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Outcome of Treatment in Elderly Myeloma—A Single-Centre Experience
Introduction Multiple myeloma (MM) accounts for approximately 1% of all cancers and 10% of all hematologic malignancies. In our institution, we see around 200 patients with myeloma every year. We present our experience with multiple myeloma in the patients aged more than 60 years.
Objectives This is a retrospective study of 300 newly diagnosed multiple myeloma patients above 60 years of age treated in the Department of Medical Oncology, Regional Cancer Center, Thiruvananthapuram, Kerala, India, during the period between 2014 and 2017. The medical records of the patients were studied and following data were collected: demographic and clinical details, diagnostic and staging workup, primary treatment, response assessment, relapse, and survival. Survival was estimated using the Kaplan–Meier method.
Results A total of 300 patients were included in the study. The median age was 66 years with a male-to-female ratio of 1.4:1. The common clinical presentations were backache (134), fatigue (49), lower respiratory infection (20), and paraparesis (14). Monoclonal protein was immunoglobulin (Ig)-G in 199 patients (66.6%), IgA in 52 patients (17.4%), IgM in 2 patients, and IgD in 1 patient. Light-chain disease was seen in 42 patients (14%). One hundred and sixty patients (53.5%) had ISS stage III. Only 285 patients received treatment, of which 203 (67.8%) received bortezomib-based regimen, - bortezomib and dexamethasone (BD; 33.4%); bortezomib, lenalidomide, and dexamethasone (BLD; 19.7%); bortezomib, cyclophosphamide, and dexamethasone (VCD; 8.7%); bortezomib, thalidomide, and dexamethasone (BTD; 2.3%); and bortezomib, melphalan, and prednisolone (3.7%). Nonbortezomib-based regimens used were melphalan and prednisolone (MP) alone or with thalidomide or lenalidomide (15%), lenalidomide and dexamethasone (LD; 10.4%), and thalidomide and dexamethasone (TD; 2%). Response assessment was done as per IMWG guidelines. Fifty-seven (26.3%) patients achieved complete response (CR), 94 (43.3%) achieved very good partial response (VGPR), 19 (8.8%) attained partial response (PR), 15 (5.6%) had stable disease, and 46 (15.4%) developed progressive disease. With bortezomib-based regimens, 119 patients (58.3%) achieved CR/VGPR, and with non-bortezomib based regimens, 42 patients (51.2%) achieved CR/VGPR. One hundred and forty-three patients (47.8%) received maintenance therapy of which 79 received maintenance with bortezomib, 49 with lenalidomide, and 15 with thalidomide. The average duration of maintenance was 24 months. Second-line chemotherapy regimens were used in 37 patients. Agents used were MP, LD, TD, and VCD. With second-line treatment, 15 patients achieved VGPR, 10 patients achieved partial response, and 25 patients developed progressive disease. Third-line chemotherapy regimens were used in 22 patients and the regimens used were pomalidomide and dexamethasone, MP, TD, LD, vincristine, doxorubicin, and dexamethasone and carfilzomib and dexamethasone. At a median follow-up of 34 months, the 2-year overall survival (OS) was 68%. The median progression-free survival was 21 months. The 2-year OS for patients receiving initial bortezomib-based regimen was 67.8% and non-bortezomib based regimen was 68% which was similar.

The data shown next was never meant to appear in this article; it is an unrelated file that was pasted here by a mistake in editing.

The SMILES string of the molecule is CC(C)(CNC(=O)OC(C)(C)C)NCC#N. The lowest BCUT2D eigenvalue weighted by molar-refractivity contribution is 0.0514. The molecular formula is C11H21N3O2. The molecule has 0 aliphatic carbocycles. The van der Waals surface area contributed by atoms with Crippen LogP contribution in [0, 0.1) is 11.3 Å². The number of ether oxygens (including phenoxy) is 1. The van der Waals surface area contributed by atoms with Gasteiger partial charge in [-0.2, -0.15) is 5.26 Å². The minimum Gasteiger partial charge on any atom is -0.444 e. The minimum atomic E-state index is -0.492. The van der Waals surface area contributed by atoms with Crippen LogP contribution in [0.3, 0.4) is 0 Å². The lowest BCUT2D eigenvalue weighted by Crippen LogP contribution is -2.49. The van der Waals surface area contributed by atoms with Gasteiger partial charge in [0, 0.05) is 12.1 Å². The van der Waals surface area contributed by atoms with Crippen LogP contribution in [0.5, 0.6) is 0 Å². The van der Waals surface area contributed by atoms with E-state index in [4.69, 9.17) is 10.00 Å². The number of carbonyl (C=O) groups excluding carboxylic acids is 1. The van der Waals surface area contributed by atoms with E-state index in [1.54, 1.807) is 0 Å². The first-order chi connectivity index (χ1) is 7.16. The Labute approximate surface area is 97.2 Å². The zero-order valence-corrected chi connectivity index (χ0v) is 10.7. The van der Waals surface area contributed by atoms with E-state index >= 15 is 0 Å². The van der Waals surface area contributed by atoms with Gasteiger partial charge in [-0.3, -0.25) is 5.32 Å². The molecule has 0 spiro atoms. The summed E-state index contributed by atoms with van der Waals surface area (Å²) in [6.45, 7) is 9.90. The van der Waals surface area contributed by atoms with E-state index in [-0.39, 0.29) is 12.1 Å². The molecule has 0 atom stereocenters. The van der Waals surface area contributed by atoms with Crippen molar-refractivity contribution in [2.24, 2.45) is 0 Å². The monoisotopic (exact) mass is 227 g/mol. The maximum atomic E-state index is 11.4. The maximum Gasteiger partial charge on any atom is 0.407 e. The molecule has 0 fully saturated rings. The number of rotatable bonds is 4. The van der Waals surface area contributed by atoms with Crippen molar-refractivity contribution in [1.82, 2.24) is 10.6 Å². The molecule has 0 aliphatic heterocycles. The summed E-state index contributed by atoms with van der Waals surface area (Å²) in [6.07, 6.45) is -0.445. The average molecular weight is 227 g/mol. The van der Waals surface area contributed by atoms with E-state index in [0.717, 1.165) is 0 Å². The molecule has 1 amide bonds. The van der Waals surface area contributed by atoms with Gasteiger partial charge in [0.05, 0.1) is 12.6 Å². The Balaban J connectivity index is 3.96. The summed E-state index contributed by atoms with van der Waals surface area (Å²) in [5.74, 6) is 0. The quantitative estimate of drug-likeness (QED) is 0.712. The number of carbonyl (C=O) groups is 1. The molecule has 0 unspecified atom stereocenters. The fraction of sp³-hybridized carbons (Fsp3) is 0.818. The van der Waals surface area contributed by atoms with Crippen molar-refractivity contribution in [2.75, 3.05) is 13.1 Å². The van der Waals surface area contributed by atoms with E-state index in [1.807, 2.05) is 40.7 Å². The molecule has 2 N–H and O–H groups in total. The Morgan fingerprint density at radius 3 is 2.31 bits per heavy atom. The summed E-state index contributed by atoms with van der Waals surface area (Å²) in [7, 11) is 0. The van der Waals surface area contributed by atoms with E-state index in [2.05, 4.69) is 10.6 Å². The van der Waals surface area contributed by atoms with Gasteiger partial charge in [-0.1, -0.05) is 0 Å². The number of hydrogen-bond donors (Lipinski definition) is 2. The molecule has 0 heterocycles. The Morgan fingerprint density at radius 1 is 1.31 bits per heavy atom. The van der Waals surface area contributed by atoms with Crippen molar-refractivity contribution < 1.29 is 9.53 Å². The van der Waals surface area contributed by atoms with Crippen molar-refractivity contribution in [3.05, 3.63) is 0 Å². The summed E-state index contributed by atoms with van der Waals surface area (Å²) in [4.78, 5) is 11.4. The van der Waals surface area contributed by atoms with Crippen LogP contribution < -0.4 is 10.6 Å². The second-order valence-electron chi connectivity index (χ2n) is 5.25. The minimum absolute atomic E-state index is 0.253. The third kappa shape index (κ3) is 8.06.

Conclusion In this study, CR/VGPR rates and 2-year OS in patients treated with bortezomib and non-bortezomib based regimens were not statistically significant.
Article published online:
13 August 2021
© 2021. Indian Society of Medical and Paediatric Oncology. This is an open access article published by Thieme under the terms of the Creative Commons Attribution-NonDerivative-NonCommercial-License, permitting copying and reproduction so long as the original work is given appropriate credit. Contents may not be used for commercial purposes, or adapted, remixed, transformed or built upon. (https://creativecommons.org/licenses/by-nc-nd/4.0/).
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